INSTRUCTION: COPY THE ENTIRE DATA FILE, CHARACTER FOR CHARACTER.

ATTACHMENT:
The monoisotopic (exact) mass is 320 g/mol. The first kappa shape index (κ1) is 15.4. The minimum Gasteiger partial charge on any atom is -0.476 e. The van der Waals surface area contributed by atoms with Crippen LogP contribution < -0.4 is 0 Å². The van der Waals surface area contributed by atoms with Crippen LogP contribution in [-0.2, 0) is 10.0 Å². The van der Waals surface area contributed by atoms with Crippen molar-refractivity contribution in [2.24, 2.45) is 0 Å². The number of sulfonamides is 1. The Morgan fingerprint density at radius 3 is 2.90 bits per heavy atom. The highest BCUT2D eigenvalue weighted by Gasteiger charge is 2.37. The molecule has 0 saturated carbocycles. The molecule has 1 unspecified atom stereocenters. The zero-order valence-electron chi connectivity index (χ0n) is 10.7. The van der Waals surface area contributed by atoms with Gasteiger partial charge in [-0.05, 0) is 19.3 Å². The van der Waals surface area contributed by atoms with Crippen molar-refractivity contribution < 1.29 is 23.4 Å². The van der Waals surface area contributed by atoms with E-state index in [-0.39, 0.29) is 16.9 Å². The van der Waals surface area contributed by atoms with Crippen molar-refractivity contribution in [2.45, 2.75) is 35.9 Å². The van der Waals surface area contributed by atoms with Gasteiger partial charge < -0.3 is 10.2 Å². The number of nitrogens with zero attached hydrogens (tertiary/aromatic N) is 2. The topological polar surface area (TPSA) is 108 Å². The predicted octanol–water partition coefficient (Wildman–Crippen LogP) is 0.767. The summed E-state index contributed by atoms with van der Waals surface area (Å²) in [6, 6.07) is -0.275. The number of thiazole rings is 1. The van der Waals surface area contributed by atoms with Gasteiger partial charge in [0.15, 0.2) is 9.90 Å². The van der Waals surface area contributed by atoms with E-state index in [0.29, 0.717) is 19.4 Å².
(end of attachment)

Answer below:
The monoisotopic (exact) mass is 320 g/mol. The first kappa shape index (κ1) is 15.4. The minimum Gasteiger partial charge on any atom is -0.476 e. The van der Waals surface area contributed by atoms with Crippen LogP contribution < -0.4 is 0 Å². The van der Waals surface area contributed by atoms with Crippen LogP contribution in [-0.2, 0) is 10.0 Å². The van der Waals surface area contributed by atoms with Crippen molar-refractivity contribution in [2.24, 2.45) is 0 Å². The number of sulfonamides is 1. The Morgan fingerprint density at radius 3 is 2.90 bits per heavy atom. The highest BCUT2D eigenvalue weighted by Gasteiger charge is 2.37. The molecule has 0 saturated carbocycles. The molecule has 1 unspecified atom stereocenters. The zero-order valence-electron chi connectivity index (χ0n) is 10.7. The van der Waals surface area contributed by atoms with Gasteiger partial charge in [-0.05, 0) is 19.3 Å². The van der Waals surface area contributed by atoms with Crippen molar-refractivity contribution < 1.29 is 23.4 Å². The van der Waals surface area contributed by atoms with E-state index in [-0.39, 0.29) is 16.9 Å². The van der Waals surface area contributed by atoms with Crippen molar-refractivity contribution in [2.45, 2.75) is 35.9 Å². The van der Waals surface area contributed by atoms with Gasteiger partial charge < -0.3 is 10.2 Å². The number of nitrogens with zero attached hydrogens (tertiary/aromatic N) is 2. The topological polar surface area (TPSA) is 108 Å². The predicted octanol–water partition coefficient (Wildman–Crippen LogP) is 0.767. The summed E-state index contributed by atoms with van der Waals surface area (Å²) in [6, 6.07) is -0.275. The number of thiazole rings is 1. The van der Waals surface area contributed by atoms with Gasteiger partial charge in [0.15, 0.2) is 9.90 Å². The van der Waals surface area contributed by atoms with E-state index in [0.29, 0.717) is 19.4 Å².